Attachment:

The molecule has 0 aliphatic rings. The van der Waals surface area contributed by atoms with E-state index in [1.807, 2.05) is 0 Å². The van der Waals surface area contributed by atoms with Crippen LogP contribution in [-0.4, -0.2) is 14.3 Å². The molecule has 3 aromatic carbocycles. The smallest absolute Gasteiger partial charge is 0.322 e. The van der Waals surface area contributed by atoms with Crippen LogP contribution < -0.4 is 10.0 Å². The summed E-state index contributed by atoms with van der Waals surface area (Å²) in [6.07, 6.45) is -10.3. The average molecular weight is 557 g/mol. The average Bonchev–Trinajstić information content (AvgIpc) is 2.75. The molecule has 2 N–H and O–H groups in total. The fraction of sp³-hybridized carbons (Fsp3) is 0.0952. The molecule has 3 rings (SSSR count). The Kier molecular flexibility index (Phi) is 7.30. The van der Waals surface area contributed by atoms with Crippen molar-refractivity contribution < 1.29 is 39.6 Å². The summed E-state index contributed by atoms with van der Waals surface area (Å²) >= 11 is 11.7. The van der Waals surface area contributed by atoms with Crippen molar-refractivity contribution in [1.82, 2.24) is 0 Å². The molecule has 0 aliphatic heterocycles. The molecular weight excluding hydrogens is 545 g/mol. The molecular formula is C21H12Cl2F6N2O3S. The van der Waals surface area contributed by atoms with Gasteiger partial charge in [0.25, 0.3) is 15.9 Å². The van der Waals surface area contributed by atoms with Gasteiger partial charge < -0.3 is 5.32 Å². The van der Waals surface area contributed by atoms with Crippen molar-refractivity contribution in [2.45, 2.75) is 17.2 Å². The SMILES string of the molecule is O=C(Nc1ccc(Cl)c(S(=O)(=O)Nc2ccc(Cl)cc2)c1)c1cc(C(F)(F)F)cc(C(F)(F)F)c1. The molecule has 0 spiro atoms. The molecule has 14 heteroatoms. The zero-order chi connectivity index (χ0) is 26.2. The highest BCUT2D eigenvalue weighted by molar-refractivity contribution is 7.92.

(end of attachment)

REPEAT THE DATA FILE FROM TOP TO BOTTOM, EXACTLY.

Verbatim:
The molecule has 0 aliphatic rings. The van der Waals surface area contributed by atoms with E-state index in [1.807, 2.05) is 0 Å². The van der Waals surface area contributed by atoms with Crippen LogP contribution in [-0.4, -0.2) is 14.3 Å². The molecule has 3 aromatic carbocycles. The smallest absolute Gasteiger partial charge is 0.322 e. The van der Waals surface area contributed by atoms with Crippen LogP contribution < -0.4 is 10.0 Å². The summed E-state index contributed by atoms with van der Waals surface area (Å²) in [6.07, 6.45) is -10.3. The average molecular weight is 557 g/mol. The average Bonchev–Trinajstić information content (AvgIpc) is 2.75. The molecule has 2 N–H and O–H groups in total. The fraction of sp³-hybridized carbons (Fsp3) is 0.0952. The molecule has 3 rings (SSSR count). The Kier molecular flexibility index (Phi) is 7.30. The van der Waals surface area contributed by atoms with Crippen molar-refractivity contribution < 1.29 is 39.6 Å². The summed E-state index contributed by atoms with van der Waals surface area (Å²) >= 11 is 11.7. The van der Waals surface area contributed by atoms with Crippen molar-refractivity contribution in [1.82, 2.24) is 0 Å². The molecule has 0 aliphatic heterocycles. The molecular weight excluding hydrogens is 545 g/mol. The molecular formula is C21H12Cl2F6N2O3S. The van der Waals surface area contributed by atoms with Gasteiger partial charge in [0.25, 0.3) is 15.9 Å². The van der Waals surface area contributed by atoms with Gasteiger partial charge < -0.3 is 5.32 Å². The van der Waals surface area contributed by atoms with Crippen molar-refractivity contribution in [2.45, 2.75) is 17.2 Å². The SMILES string of the molecule is O=C(Nc1ccc(Cl)c(S(=O)(=O)Nc2ccc(Cl)cc2)c1)c1cc(C(F)(F)F)cc(C(F)(F)F)c1. The molecule has 0 spiro atoms. The molecule has 14 heteroatoms. The zero-order chi connectivity index (χ0) is 26.2. The highest BCUT2D eigenvalue weighted by molar-refractivity contribution is 7.92.